It was a simple thing, but he was always quick to invite me: "Wanna come along?"
Dad's an avid sportsman. His hobbies and skills nurtured me, too. When I was in elementary school, he let me accompany him to his Friday night bowling league. While the pins clanged, and the other bowlers sat behind the scorekeeper awaiting their turn, one of the memorable gal bowlers on the team sat beside me and taught me how to knit in between frames. With her patience, and Dad's invitation to come along, I completed a pair of navy blue mittens by the end of the season.
Dad invited me along to watch my older brother play basketball on Saturday mornings. Over squeaking sneakers, he explained the rules and finer points of pivoting. Eventually I was playing a decent guard on the girls seventh- and eighth-grade basketball team, though I was lousy at scoring.
I developed patience sitting at a summer baseball game with him while he explained "who's on first" in the old War Memorial Stadium. I liked just going along and sitting with Dad.
I wasn't really a thrill-seeker, but those winter toboggan rides at Chestnut Ridge were just fine with me as long as I was sitting safely behind Dad. I could bury my face into his back and hang on for dear life.
And although I was never one to choose the rattling wooden Cyclone at Crystal Beach, Dad actually got me to try it once with his simple encouragement -- and invitation to come along. No put-downs or insults, just an offer to ride with me if I wanted to see what it was like, and feel the scream on the way down.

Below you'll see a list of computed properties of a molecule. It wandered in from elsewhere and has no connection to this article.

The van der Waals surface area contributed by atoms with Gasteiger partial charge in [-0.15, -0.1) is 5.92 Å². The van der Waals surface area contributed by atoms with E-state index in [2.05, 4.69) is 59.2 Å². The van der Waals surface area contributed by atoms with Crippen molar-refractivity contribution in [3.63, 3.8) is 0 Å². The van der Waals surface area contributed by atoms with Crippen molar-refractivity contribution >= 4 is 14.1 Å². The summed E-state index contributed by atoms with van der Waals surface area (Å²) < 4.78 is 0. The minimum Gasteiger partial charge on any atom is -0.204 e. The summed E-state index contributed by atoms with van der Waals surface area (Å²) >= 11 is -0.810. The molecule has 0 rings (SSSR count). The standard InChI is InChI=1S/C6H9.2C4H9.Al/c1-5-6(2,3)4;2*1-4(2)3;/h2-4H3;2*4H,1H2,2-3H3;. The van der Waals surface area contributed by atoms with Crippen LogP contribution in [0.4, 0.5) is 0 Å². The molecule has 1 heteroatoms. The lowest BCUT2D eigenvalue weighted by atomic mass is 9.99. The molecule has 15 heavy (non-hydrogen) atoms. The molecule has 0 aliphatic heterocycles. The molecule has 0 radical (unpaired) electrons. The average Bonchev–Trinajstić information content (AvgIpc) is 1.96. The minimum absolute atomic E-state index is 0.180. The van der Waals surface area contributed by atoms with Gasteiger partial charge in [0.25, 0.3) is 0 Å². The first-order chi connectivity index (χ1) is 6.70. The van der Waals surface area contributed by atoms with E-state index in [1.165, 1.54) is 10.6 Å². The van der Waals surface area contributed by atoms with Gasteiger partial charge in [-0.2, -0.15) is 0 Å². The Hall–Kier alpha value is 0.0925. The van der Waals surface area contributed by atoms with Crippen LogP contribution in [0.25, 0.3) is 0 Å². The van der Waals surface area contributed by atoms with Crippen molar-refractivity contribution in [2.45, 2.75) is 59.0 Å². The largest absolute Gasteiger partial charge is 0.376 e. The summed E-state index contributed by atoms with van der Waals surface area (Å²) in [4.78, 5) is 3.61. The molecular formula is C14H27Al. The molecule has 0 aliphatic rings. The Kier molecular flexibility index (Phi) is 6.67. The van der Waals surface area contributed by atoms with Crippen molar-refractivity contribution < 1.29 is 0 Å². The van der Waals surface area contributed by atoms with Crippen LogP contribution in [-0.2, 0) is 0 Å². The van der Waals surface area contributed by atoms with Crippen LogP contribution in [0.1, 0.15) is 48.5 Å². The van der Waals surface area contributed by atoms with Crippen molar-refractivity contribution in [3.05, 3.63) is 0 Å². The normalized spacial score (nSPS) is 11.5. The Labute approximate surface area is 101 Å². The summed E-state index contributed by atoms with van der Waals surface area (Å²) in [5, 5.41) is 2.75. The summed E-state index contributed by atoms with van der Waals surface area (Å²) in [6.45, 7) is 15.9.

Dad invited me to climb the roof of our small porch so I could assist him with the paint job above it. And when it was time to learn to drive the family car, he willingly invited me into the driver's seat. I can still hear his voice when I go around those entrance ramps of the Thruway: "Accelerate as you go into the curve."
Then I was off to junior college, where one of my physical education courses was golf, which had become Dad's very favorite sport. I never got to go along with him, though, due to leagues, teams, late evenings and of course I was older, and didn't ride along as often.
After graduation, when he knew I had been to a driving range, we talked about going out on a course together, but we never got around to it. Before you know it, I was raising children, and then he had retirement leagues. I'd never be able to play at his level, with all his experience.
Dad turns 85 this month, and he has been weakened by a recent cancer diagnosis. The last time he golfed was more than a year ago, when he and Mom went to Florida. He had a hard time keeping up with the guys.
Out of the blue last week, while on the phone with Mom, I got an invitation again -- one I just couldn't pass up. "Ask if she wants to come along to go golfing." You betcha!
Once again, my instructor and encourager was inviting me along. I was riding alongside him in a golf cart; we finally got out on a course together. After 40 years, the college tuition he paid was worth it for both of us when we completed eight of the nine holes on the neighborhood course. He beat me easily, but I was along with him. Thanks Dad.